In the photo, a curly-haired woman stares into the camera wearing a red lifeguard bathing suit, holding a long, red rectangular flotation device over her shoulder.
“It can be really serious at Barton Springs,” reads the quote that accompanies the picture. “Two years ago, this guy was on drugs and he was swimming and then at some point he blacked out and died. But usually we prevent all of those things from happening. People think that we overreact sometimes. But, you know, your kids are drowning and you didn’t teach them how to swim. They don’t understand how close it can be from a kid going active and splashing around to how quickly they can go underwater and swallow water. I love my job because there needs to be someone that makes sure these kids see tomorrow.”
The photo and quote was posted on the Facebook page of Capital Metropolitan Transportation Authority, or Cap Metro – Austin's public transit provider – as part of a campaign to share "Humans of New York"-inspired stories of Austin transit users.
This particular post and its removal have some people on social media questioning the post's accuracy, along with its appropriateness.
The photo drew criticism for being “insensitive,” “inappropriate,” and “a bizarre choice.” The quote appears to be referencing the drowning of a man at Barton Springs in 2013, the first drowning at the spring-fed pool since 1990. Timothy Guerra, 21, had been swimming with friends when he suddenly went underwater, but it was never reported why Guerra went under, or if he was on drugs. The death was ruled a drowning. A representative with the Parks and Recreation department, which oversees the city's pools and lifeguard staff, says Cap Metro never called to ask permission to post the story or fact check the quote.
But even before the reference to the drowning, the original post also caused confusion because people couldn't figure out why Capital Metro was posting this photo and accompanying text about an issue unrelated to public transit.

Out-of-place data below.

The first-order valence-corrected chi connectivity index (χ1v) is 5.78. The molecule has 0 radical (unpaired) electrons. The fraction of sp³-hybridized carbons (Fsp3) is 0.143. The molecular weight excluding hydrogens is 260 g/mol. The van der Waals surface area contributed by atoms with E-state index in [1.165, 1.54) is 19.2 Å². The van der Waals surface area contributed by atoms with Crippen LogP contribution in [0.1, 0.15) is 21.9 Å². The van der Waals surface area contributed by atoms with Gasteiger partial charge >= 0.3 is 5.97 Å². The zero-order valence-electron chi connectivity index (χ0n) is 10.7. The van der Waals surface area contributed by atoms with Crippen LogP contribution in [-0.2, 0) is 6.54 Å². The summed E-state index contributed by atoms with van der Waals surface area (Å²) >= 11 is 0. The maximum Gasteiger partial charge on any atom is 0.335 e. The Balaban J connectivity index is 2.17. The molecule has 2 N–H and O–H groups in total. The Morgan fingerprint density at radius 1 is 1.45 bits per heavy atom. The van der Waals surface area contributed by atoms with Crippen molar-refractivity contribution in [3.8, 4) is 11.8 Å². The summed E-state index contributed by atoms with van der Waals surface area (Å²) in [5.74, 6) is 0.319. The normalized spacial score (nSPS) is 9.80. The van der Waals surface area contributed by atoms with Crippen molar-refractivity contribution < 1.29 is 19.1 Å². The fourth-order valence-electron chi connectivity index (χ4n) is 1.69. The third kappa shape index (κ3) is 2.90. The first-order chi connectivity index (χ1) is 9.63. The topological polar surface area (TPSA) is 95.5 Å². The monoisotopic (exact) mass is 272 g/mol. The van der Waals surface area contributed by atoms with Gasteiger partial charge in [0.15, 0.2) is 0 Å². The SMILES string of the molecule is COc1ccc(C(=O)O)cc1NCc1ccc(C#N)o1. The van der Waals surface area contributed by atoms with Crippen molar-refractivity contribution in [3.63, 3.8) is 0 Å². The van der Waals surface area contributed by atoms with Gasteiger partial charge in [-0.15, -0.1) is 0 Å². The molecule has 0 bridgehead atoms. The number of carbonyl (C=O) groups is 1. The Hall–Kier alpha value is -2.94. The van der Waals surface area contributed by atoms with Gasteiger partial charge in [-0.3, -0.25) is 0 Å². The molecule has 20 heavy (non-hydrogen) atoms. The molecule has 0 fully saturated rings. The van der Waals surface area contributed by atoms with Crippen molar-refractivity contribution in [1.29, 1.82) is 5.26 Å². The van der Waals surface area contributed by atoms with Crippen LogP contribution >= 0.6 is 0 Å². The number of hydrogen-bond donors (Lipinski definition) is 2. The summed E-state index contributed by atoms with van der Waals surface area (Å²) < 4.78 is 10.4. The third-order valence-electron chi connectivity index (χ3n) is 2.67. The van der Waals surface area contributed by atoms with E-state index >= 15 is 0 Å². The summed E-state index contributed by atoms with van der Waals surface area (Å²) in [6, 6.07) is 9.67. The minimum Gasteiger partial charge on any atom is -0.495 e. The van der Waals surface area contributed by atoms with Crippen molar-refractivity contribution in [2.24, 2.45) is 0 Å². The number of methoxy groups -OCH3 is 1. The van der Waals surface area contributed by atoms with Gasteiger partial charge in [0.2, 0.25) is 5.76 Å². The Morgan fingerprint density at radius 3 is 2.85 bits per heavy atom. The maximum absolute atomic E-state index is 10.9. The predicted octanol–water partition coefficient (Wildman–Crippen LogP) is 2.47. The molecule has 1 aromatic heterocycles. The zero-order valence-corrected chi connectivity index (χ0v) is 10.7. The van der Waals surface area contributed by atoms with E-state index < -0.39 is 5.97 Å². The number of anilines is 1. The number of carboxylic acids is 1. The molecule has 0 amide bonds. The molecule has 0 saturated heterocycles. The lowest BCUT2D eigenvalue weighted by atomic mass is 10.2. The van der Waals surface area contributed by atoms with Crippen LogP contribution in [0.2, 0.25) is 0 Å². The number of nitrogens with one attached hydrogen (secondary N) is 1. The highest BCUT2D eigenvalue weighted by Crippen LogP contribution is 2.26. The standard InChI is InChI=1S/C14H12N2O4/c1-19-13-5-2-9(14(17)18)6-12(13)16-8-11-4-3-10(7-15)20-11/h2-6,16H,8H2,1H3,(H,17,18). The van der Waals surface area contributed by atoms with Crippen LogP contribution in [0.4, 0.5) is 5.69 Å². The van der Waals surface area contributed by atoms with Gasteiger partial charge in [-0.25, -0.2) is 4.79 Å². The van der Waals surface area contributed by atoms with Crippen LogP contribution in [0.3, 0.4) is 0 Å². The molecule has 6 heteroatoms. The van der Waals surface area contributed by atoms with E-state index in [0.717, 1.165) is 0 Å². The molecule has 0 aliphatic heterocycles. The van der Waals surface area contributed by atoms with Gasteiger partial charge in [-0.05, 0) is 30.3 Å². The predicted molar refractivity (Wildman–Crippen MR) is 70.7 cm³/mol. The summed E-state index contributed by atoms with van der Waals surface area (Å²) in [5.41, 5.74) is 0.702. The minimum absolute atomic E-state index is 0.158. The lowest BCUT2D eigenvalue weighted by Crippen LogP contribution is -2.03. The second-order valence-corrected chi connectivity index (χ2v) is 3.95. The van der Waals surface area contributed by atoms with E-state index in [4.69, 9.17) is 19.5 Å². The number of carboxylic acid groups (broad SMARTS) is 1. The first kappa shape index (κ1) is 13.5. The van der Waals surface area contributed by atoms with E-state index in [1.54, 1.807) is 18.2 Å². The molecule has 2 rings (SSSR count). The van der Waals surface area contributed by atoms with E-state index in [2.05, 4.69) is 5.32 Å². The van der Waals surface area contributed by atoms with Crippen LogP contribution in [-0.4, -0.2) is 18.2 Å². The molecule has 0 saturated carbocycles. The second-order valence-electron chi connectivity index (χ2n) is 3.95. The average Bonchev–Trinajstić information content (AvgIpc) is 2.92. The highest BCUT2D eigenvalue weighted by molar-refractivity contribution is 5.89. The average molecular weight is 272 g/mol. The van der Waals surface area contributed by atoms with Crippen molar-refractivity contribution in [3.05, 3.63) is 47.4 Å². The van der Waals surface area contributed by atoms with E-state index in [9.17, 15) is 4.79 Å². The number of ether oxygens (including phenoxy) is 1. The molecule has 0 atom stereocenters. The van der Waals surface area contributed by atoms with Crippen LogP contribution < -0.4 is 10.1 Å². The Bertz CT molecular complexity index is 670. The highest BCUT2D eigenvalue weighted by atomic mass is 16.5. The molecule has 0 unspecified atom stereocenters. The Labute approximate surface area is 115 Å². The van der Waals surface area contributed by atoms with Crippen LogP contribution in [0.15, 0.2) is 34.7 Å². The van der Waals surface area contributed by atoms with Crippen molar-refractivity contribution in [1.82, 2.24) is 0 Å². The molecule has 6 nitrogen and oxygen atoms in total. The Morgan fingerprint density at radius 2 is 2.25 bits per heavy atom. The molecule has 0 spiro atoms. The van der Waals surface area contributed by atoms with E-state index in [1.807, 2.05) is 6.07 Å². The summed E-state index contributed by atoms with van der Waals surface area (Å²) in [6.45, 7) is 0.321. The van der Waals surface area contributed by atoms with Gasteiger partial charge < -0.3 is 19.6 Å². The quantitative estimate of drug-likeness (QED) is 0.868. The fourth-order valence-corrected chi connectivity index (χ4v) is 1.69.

Early Monday morning, Cap Metro began responding to the comments on the Facebook post.
“The photo series, the Austin Collective, features Capital Metro's riders and their stories," the transportation authority said via Twitter. "You can see more stories at http://theaustincollective.org," they wrote. Cap Metro has since pulled the photo off its Facebook and Twitter pages in response to the negative feedback.
The Austin Collective project is part of a larger marketing campaign to profile Austin residents who use public transit. According to Cap Metro representatives, photographers and filmmakers gather photos and interview Austin transit users. Then, they shorten the quotes to share on social media. Cap Metro officials say they want to start a dialogue to better understand the people who use Cap Metro. It's a project that's cost the government agency $80,000 so far. Cap Metro Communications Manager Francine Pares said this is just the first phase of the campaign.
“It's proven that people like stories," Pares said. "They want to know about people like themselves."
The first part of the campaign focused on telling the stories of people, and the second phase will help tie in Cap Metro services, she said.
"It’s been proven that social media content that are shared the most often are about stories. So we are just following a well-established strategy in engaging people and hoping they’re interested in sharing these stories," Pares said.
"It's kind of more of an art project, in a way," said Amy Peck, the Cap Metro employee who conceptualized the project. "So that's kind of how we approached it."
This particular photo of the lifeguard was posted on the Austin Collective Tumblr page seven months ago, but Cara Welch with the Austin Parks & Recreation Department said the Parks department was unaware of the post until it was promoted on Facebook.
Peck and Pares at Cap Metro insist this was an anecdote voluntarily shared by a participant in the project.
"There was no expectation, I don't think, that this was not easily identifiable or that we needed to fact-check," said Pares. "This was something this person used as an example of why people need to be safe around the water. That’s all it was meant to be...something to illustrate the need for safety around the water. The intent was not to cause emotional distress by someone who may or may not recognize that this was a person they might know. The intent was meant to be illustrative of the need to be safe around water, which is an excellent message, by the way."
To add another layer of confusion, the woman in the photo is also claiming on her Facebook page that she was misquoted.
The woman did not return requests for comment. Cap Metro released her transcript of highlights from the complete interview, but not the fully recorded interview between the photographer and the lifeguard.
"This was a voluntary story that was given to us by a rider," Pares said. "She wanted to tell this story. I can't suppose any intent on that, other when you read her entire transcript, it's about you're really teaching people about water safety. She wanted to be part of this."